The next day, I swim in the ocean. The water is calm. We come back to our home for the weekend and rest in the sun. I disappear into a magical novel. We eat delicious food and take a walk. We dive the bridge one last time. The water is murky, but we see a breathtakingly beautiful spotted eagle ray, gliding by and then feeding. The last morning, we relax by the pool. I swim one last time and read my book. We pack up and go to the art museum to see an exhibit about Frida Kahlo and Diego Rivera. We have a coffee, and then we head home, until the next time.

The power of a single voice

I have been thinking lately about the power of one person’s voice. I was working in my office on the top floor of our building a couple weeks ago when I heard what sounded like a protest at the statehouse. Eleven stories up, we get some good views of all manner of people exercising their first amendment rights downtown. Recently it has included people protesting police violence, critical race theory, an apartment building in German Village, and an unspecified group of people with rifles. So when I heard this, I was mildly curious to see what it was when I went to the Pearl Market.

I got to the corner of Broad and High only to find out it was a single preacher with a microphone and a good speaker, along with a couple of allies handing out pamphlets. I politely took a pamphlet and moved on, because I was born alright the first time. But I was impressed; I could hear one voice down the block eleven stories up as well as I could hear a crowd.

This week I took Wednesday off and started my day at the statehouse testifying on HB 37, a bill that would expand emergency access to life-saving medications. I went there not only for a good cause but also to support someone whose one voice has made a huge impact, and to honor his son who is no longer with us.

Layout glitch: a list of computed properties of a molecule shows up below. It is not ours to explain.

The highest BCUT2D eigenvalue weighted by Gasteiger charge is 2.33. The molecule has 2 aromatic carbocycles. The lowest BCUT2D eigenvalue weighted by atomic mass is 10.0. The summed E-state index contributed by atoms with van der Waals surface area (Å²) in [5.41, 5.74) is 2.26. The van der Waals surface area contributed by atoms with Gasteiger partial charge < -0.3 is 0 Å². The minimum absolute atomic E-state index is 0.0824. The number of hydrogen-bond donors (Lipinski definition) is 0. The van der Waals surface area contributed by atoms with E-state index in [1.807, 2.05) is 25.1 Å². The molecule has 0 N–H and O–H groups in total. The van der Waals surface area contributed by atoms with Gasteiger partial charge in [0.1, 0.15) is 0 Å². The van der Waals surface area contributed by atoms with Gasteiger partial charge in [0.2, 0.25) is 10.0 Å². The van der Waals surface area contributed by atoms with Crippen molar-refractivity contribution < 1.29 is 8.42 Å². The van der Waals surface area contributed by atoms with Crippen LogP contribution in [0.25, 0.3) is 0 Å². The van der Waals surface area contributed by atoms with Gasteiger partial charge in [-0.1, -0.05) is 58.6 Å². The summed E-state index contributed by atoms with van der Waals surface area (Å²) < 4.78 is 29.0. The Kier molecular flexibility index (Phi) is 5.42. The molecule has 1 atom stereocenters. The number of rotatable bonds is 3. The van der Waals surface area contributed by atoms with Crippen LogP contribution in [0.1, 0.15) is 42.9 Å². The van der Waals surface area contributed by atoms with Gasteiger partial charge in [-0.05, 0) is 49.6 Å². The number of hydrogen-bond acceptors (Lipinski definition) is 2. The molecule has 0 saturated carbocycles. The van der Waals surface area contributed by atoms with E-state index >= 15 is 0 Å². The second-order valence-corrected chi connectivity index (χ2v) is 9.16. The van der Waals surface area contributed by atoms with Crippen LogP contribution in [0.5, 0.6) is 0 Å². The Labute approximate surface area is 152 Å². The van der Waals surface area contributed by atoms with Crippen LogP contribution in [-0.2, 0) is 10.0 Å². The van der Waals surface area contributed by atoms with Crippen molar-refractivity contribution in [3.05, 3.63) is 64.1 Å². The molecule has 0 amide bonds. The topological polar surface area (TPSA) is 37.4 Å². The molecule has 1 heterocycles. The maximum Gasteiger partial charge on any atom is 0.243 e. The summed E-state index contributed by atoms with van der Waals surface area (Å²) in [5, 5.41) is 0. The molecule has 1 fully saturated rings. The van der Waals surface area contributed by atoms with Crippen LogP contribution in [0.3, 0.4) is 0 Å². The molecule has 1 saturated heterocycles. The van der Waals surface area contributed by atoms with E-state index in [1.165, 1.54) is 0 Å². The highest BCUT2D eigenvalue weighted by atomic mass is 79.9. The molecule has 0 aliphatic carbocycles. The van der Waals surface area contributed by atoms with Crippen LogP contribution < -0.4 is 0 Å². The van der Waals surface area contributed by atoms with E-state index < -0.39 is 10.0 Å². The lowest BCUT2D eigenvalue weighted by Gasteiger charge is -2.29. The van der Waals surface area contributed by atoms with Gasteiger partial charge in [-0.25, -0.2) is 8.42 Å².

Kevin Houdeshell lost his life in 2014 because he was unable to get his insulin prescription refilled. The pharmacist could not get ahold of his doctor, and neither could he. Since then, his family has worked tirelessly to get Kevin’s Law, an emergency prescription access law, passed in over 20 states. It started in Ohio in 2015 and grew from there. The latest bill would require insurance to cover those emergency prescriptions and increase the number of times a patient could get an emergency refill from one per year to three.

I went to the statehouse this week because I am in favor of increasing access to needed medication and supplies in our convoluted healthcare system, but also I went there for Dan Houdeshell. We have been emailing for well over a year but we have not met in real life. I wasn’t able to make it when he testified in September because I had a college visit, but I watched his testimony that evening when I got home and sent him a message.

He had a hard time getting started and my heart went out to him. I won’t lie; I sat on the porch watching his testimony and cried. He paused a couple of times, Kevin’s photo in front of him, and carried on. He did such a great job. This week, I made sure to show up because I wanted to be an ally to their family in this effort, and because Kevin’s life mattered. When I got back from testifying, I already had a message from Dan thanking me for showing up and telling me I had done a good job. It was me who should have been thanking him for turning his tragedy into something positive for other people. I am hoping we can meet in real life one day. Meanwhile, I will keep showing up. If you have a chance to be an ally to someone who is using their voice, I encourage you to take it.

Borrowed Time